County Board gave TeStroete fitting honor

IT WAS A FITTING tribute the Sheboygan County Board of Supervisors gave their outgoing chairman, Roger TeStroete.

The veteran supervisor was wrapping up his two terms as chair – two terms being the limit in office for the County Board chair – at the April 12 board meeting.

County Administrator Adam Payne and the board’s Executive Committee presented TeStroete with a plaque and a photo album commemorating the county’s purchase of the Amsterdam Dunes property in the town of Holland.

The purchase was negotiated and completed during TeStroete’s term as board chair, but more importantly it was undertaken and completed thanks in large part to TeStroete’s vision, guidance and leadership.

The 333-acre parcel of undeveloped land with 1,900 feet of Lake Michigan shoreline – one of the last remaining undeveloped beaches between Chicago and Sheboygan – preserves a unique ecosystem in the southeastern corner of the county similar to what the Broughton Sheboygan County Marsh Park has done in the northwest corner of the county.

If the preservation of a rare, one-of-a-kind Lake Michigan dune ecosystem were the sole benefit of the $4.2 million deal, it would be worth that alone.

The Amsterdam Dunes features the preserved shoreline remnant of the 6,000-year-old Lake Nipissing. The only other such glacial remnant in the state is in Kohler-Andrae State Park; the rest have been mined for sand or lost to development.

It contains rare sand dune habitat, inter-dunal wetlands, native maplebeech forest, migratory bird and shoreline habitat and much more.

That alone would make the purchase a worthwhile accomplishment, but the county and its residents will gain added economic and financial benefits as well.

The county will be able to restore the original wetlands on the property and bank that acreage to use as a wetland mitigation bank for future development elsewhere in the county – or to sell to other counties or municipalities – to offset wetlands lost to development.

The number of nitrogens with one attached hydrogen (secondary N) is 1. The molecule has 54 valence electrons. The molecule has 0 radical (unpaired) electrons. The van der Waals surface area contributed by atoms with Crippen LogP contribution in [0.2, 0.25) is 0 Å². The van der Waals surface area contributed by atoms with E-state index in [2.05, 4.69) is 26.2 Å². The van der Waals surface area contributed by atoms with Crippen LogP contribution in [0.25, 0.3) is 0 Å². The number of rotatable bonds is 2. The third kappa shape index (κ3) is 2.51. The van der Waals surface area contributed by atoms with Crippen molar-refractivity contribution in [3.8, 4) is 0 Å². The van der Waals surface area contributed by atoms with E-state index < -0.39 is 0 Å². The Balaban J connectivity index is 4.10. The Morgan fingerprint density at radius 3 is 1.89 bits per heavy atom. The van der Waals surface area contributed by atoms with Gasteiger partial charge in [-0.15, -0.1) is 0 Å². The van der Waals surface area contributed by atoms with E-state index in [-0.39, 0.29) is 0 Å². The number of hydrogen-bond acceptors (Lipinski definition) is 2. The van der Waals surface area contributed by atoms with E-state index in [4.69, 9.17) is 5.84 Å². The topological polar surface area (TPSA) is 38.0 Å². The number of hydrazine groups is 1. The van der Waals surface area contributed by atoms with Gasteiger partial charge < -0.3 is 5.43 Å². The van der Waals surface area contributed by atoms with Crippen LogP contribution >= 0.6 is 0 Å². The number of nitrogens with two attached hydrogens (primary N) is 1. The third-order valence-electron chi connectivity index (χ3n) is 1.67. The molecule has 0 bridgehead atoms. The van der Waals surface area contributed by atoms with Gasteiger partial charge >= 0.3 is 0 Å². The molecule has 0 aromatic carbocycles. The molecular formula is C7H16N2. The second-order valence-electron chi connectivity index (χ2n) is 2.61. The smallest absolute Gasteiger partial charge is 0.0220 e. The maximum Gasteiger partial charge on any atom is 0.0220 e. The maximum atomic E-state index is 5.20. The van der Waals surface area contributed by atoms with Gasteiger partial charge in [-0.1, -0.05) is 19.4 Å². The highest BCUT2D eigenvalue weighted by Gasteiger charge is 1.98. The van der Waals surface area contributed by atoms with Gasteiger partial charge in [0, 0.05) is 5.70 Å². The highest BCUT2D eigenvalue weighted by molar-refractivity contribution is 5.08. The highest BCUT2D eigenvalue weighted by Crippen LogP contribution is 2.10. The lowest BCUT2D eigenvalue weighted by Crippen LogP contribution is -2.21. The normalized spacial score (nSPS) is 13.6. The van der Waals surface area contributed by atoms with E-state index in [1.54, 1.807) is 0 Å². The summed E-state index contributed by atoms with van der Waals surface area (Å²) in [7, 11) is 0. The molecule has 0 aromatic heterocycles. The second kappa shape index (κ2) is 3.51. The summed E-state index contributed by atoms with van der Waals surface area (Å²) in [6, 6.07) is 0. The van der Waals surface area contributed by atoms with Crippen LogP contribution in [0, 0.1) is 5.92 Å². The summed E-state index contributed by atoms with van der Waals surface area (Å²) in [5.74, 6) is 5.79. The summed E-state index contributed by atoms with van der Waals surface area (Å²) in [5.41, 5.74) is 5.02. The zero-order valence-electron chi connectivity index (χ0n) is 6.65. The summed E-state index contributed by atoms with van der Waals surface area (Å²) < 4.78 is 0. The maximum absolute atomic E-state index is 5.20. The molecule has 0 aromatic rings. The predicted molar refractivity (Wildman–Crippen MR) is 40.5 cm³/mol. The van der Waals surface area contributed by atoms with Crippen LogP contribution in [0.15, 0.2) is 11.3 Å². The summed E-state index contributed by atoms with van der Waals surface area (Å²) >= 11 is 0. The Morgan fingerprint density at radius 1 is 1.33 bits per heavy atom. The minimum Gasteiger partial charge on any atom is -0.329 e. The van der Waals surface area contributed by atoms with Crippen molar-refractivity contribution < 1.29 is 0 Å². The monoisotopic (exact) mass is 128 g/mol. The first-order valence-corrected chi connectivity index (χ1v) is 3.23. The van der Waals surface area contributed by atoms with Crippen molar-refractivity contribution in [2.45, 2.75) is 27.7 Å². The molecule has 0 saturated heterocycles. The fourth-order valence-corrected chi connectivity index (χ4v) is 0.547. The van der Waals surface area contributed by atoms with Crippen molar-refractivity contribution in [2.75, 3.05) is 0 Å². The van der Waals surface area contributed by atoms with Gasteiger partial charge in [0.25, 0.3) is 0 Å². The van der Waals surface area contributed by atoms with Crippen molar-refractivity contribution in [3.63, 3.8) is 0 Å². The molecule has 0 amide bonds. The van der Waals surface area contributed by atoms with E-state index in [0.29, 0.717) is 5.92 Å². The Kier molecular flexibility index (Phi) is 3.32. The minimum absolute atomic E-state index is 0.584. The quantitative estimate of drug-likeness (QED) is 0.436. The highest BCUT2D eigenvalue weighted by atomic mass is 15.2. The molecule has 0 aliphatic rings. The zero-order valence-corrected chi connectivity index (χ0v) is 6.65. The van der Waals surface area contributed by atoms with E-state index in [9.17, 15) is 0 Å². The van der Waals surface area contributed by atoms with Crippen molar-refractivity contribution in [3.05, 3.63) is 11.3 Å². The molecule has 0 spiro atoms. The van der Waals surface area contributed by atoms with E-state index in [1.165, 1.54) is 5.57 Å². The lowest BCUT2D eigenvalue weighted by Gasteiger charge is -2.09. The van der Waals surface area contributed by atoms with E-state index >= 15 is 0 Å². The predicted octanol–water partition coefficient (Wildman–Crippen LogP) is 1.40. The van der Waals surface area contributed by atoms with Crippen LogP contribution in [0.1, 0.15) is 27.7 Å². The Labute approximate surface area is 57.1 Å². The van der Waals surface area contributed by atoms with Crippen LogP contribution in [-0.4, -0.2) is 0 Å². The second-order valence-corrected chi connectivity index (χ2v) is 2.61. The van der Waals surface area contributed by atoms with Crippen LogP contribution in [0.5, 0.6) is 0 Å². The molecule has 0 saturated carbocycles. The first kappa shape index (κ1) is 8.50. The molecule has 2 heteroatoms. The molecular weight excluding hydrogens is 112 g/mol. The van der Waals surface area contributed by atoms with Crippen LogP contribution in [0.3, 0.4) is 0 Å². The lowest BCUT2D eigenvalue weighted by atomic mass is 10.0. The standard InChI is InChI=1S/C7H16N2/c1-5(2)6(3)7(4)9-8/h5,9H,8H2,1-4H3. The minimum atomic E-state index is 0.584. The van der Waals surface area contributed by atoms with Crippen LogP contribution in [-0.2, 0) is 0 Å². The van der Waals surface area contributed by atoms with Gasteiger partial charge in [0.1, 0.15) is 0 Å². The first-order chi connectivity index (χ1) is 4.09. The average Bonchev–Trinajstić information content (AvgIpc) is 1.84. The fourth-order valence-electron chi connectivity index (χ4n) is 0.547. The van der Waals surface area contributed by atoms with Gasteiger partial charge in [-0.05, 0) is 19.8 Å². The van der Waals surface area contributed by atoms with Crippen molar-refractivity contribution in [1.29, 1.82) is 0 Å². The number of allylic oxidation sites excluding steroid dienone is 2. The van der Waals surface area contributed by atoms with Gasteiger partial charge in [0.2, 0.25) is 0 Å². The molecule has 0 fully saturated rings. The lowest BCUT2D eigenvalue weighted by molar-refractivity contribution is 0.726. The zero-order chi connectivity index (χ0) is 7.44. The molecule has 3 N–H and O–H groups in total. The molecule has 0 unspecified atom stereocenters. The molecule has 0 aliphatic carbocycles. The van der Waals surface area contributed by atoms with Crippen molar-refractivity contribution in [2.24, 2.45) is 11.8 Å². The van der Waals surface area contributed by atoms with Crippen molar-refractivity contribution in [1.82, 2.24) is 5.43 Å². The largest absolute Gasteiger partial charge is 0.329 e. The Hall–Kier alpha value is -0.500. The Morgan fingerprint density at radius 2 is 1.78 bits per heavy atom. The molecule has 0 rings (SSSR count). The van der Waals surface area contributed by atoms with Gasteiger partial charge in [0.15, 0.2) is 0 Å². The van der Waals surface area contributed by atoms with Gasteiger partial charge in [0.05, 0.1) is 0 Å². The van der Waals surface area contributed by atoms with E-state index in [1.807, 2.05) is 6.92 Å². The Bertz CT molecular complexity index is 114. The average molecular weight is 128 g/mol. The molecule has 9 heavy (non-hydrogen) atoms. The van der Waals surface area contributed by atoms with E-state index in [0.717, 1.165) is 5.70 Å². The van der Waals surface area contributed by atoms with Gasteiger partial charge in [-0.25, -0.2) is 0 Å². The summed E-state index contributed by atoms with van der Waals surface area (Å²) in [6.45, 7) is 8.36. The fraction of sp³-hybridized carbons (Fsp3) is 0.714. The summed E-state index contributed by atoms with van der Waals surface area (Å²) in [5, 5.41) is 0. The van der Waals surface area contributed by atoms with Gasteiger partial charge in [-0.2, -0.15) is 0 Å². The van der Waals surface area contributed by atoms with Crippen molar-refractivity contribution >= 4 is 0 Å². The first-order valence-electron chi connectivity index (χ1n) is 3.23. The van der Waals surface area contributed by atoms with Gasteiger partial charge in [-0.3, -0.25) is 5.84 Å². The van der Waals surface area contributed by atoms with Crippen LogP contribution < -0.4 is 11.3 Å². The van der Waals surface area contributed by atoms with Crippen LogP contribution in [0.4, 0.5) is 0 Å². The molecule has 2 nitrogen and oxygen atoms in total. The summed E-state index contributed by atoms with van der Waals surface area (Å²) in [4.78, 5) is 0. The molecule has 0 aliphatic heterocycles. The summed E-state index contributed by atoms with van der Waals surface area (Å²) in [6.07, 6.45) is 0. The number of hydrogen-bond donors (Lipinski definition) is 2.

That will make economic development projects in the county and beyond easier and more affordable in the future – which benefits all of us – while also preserving a natural jewel right in our midst.

As if all that wasn’t enough, the purchase of the dunes will be financed in the end without the use of county taxpayer dollars. While county reserves were utilized to pay for the property up front, most of that has already been reimbursed through private funding and state and federal grants. Future revenue from other grants, the sale of small developable parcels on the property and other sources will not only completely cover the cost of the purchase but will also provide funds to help ensure the future maintenance and upkeep of the nature preserve.

As TeStroete told his fellow board members, much of his motivation for pursuing the project was his memories of walking the dunes area growing up in the town of Holland, as well as memories of his family helping to manage some of the farm land included in the property.

County residents now and for generations to come will be able to thank Roger TeStroete and his desire to preserve not only his memories but also a natural jewel in our midst whenever they enjoy the county-owned Amsterdam Dunes preservation area.

It’s a great legacy to leave.


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